Knowledge

Welcome to our knowledge centre. Here you can find a selection of resources and articles on our products and industries we are involved with.

Paper

The Influence of Sliding and Contact Severity on the Generation of White Etching Cracks

White etching cracks (WECs) have been identified as the dominant mechanism of premature failure for bearings within wind turbine gearboxes. …

White etching cracks (WECs) have been identified as the dominant mechanism of premature failure for bearings within wind turbine gearboxes. Though WECs have been observed in the field for over a decade, the exact mechanisms which lead to this failure are still debated, and benchtop replication has proven difficult. In previously published work, WECs have been replicated only through the use of component level test rigs, where complete bearings are tested. In these tests, the factors that are thought to drive the formation of WECs, such as slide-to-roll ratio (SRR) and lubricant film thickness, cannot not be easily altered or controlled. In this paper, WECs have been replicated on a three ring on roller, benchtop test rig, which allowed for a direct investigation into the influence that SRR magnitude, sliding direction, and the lubricant film thickness have on surface failures and WEC generation. It was determined that WECs were formed in samples that experienced −30 % SRR at various lubrication conditions; however, at lower levels of negative SRR and positive SRR up to 30 %, no white etching cracks were observed.


Keywords: White etching cracks, Wind turbine gearbox bearings, Bearing failures, Microstructural alterations

View abstract

View paper

Paper

The Effect of Poly(alkyl methacrylate) Film-Formers on Pitting Performance of Driveline Fluids

Driven by diminishing fossil fuel resources, global warming and subsequently rigid legislation on CO2 emission, fuel economy is a major …

Driven by diminishing fossil fuel resources, global warming and subsequently rigid legislation on CO2 emission, fuel economy is a major challenge for the automotive industry. Each element of the powertrain has been optimized or newly designed to increase efficiency. In this optimization process the engine oils and transmission fluids are important design elements and their contribution to improved efficiency is significant. Polyalkylmethacrylates (PAMAs) are widely used as viscosity index improvers in engine, transmission and hydraulic oils. They have been shown to adsorb from oil solution onto metal surfaces to produce thick and viscous boundary films. These films are maintained even in low speed and high temperature conditions and thus produce a reduction of friction and wear. It was found that specifically designed film-forming PAMAs can improve pitting performance of lubricant formulations. The paper describes the impact of tailor-made functionalized PAMAs on boundary film formation and explores their ability to increase the fatigue life of lubricants.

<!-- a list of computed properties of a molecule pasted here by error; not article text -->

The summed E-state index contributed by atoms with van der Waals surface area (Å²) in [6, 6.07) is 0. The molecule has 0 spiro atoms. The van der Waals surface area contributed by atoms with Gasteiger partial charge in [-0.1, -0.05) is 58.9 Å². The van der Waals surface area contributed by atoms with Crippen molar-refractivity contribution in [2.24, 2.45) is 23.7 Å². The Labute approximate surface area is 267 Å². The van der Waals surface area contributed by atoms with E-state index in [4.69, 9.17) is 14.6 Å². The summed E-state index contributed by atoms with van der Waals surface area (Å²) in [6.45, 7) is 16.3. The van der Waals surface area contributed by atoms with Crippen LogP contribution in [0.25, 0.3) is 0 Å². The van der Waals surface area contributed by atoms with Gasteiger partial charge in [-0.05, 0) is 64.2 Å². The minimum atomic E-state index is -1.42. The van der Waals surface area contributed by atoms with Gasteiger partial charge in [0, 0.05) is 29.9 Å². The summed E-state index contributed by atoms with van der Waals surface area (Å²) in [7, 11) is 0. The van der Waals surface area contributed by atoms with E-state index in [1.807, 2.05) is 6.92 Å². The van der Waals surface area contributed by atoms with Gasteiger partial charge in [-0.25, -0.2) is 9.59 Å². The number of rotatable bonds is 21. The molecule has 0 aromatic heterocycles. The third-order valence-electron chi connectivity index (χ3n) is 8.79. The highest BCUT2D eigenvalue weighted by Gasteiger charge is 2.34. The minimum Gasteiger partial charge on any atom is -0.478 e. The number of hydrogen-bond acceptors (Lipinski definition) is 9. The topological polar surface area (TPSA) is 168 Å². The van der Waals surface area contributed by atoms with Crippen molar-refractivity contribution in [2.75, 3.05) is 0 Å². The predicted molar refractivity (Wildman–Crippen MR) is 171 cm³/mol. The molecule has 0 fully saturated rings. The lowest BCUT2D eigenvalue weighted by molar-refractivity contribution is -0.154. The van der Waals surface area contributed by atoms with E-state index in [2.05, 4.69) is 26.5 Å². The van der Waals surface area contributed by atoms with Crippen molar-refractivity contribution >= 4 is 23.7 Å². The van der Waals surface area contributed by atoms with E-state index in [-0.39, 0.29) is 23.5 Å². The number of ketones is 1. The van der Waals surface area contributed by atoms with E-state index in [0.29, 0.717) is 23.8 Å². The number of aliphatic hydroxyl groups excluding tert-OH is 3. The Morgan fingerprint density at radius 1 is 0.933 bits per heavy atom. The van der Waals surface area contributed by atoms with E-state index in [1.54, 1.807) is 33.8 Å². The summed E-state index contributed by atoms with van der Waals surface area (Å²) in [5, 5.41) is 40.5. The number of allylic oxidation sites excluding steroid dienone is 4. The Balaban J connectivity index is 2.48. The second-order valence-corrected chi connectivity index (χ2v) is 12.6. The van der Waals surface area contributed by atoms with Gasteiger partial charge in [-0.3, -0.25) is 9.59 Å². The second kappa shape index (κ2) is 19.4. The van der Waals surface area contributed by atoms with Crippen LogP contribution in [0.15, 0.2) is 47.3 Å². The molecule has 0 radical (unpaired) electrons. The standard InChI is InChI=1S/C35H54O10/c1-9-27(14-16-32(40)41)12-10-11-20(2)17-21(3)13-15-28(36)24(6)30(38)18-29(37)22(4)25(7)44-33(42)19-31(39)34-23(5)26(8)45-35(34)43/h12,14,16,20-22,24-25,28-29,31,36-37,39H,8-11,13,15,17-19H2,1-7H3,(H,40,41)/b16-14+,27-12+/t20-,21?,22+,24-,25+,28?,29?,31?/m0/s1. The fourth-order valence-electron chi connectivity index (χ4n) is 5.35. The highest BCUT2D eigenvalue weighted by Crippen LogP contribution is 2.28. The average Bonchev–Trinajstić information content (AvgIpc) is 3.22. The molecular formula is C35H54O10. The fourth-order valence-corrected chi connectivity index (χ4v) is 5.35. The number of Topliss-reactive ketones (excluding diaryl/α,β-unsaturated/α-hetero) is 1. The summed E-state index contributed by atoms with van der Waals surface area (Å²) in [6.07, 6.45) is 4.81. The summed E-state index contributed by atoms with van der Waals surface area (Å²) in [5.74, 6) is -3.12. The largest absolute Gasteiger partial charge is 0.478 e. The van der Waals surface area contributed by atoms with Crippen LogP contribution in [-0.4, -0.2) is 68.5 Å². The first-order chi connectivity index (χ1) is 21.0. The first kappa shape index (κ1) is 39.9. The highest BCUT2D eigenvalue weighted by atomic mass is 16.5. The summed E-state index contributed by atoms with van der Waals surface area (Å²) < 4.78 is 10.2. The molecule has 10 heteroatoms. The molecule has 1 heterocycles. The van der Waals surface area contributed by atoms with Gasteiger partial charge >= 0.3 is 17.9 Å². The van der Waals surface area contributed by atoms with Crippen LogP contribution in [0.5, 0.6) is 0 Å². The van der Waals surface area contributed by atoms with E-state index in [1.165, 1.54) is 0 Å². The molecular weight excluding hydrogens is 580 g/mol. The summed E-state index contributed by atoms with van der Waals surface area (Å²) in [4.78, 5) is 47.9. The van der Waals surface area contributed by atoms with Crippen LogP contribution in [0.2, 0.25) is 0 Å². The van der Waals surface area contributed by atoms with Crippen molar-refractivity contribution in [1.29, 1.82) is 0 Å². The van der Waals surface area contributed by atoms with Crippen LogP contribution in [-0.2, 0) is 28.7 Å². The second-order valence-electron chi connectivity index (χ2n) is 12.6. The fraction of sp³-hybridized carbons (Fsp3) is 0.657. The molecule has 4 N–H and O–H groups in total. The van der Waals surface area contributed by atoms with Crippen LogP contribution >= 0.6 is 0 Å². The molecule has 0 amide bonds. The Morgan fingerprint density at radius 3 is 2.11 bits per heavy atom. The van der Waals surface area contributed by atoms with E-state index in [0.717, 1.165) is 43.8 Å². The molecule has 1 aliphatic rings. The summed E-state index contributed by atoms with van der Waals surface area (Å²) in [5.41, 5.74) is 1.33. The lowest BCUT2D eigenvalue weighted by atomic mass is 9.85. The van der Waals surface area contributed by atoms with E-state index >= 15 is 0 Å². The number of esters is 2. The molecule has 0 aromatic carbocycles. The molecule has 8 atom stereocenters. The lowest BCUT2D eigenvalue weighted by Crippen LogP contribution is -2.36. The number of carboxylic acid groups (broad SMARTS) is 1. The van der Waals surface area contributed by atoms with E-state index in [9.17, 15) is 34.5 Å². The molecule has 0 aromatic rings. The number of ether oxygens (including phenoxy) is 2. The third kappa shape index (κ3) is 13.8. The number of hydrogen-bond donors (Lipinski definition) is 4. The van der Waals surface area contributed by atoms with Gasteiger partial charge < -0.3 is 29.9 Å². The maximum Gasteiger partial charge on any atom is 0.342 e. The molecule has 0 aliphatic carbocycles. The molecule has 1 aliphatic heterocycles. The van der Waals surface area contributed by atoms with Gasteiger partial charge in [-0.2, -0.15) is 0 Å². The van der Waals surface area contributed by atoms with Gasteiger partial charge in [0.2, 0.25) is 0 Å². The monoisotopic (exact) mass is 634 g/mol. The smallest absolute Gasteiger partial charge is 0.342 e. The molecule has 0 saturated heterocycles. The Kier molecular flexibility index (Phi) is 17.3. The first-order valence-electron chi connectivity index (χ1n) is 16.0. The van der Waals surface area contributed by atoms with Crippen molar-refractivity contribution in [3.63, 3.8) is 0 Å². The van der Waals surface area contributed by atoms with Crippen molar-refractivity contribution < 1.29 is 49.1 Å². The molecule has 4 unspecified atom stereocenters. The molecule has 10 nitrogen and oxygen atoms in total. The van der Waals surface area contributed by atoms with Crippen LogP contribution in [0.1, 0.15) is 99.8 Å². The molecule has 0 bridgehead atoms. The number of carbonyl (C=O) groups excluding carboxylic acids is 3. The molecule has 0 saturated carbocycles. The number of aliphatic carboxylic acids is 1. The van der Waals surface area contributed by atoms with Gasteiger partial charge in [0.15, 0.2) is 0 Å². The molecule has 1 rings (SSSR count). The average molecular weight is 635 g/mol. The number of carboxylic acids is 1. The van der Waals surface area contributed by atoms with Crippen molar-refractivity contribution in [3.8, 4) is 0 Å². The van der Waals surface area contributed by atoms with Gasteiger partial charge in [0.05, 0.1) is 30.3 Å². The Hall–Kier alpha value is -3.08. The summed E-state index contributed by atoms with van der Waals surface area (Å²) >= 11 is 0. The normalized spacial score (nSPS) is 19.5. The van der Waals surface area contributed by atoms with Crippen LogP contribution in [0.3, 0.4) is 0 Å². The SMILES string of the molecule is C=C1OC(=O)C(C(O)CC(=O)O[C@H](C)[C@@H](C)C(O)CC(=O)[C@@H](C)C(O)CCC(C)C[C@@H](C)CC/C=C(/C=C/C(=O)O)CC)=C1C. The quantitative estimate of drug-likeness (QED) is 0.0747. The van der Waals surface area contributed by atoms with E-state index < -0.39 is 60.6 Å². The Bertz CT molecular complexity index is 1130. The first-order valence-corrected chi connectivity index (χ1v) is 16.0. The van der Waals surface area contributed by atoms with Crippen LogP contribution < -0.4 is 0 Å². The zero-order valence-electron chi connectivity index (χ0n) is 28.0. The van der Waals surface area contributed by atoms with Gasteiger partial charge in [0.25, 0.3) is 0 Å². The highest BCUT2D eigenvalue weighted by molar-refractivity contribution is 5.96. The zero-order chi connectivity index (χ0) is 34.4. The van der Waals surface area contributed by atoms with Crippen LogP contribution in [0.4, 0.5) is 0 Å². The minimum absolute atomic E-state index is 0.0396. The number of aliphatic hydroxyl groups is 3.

Keywords: Polyalkylmethacrylates, viscosity index improvers, film-former, fatigue life, pitting

View abstract

View paper

Paper

Effects of Black Oxide and a WC/a-C:H Coating on the Micropitting of SAE 52100 Bearing Steel

In this study, the capabilities of a WC/a-C:H coating and a black oxide surface treatment to affect the onset of …

In this study, the capabilities of a WC/a-C:H coating and a black oxide surface treatment to affect the onset of micropitting in SAE 52100 bearing steel are examined. Experiments are conducted in which three pairs of contacts (steel on steel, black oxide on black oxide and steel on WC/a-C:H), and three sliding-to-rolling ratios of −10, 0 and +10 % are tested at high contact stress and in a low Λ regime. Results reveal that the WC/a-C:H coating can dramatically increase the micropitting resistance of the coated part, achieving a much higher number of contact cycles and higher levels of contact stress than the steel-on-steel contact. On the other hand, it is found that black oxide surface treatments provide no improvement in micropitting resistance over untreated steel–steel contacts. Specimens tested at the higher slide-to-roll ratios have lower rates of wear with the black oxide surface treatment than with the untreated steel–steel contacts.


Keywords: Micropitting, Wear, Diamond-like carbon, Black oxide

View abstract

View paper

Paper

An Experimental Study of Micropitting, using a New Miniature Test-rig

A miniature three-contact disc machine was employed to reproduce micropitting under controlled condition and study the effect of lubricant composition …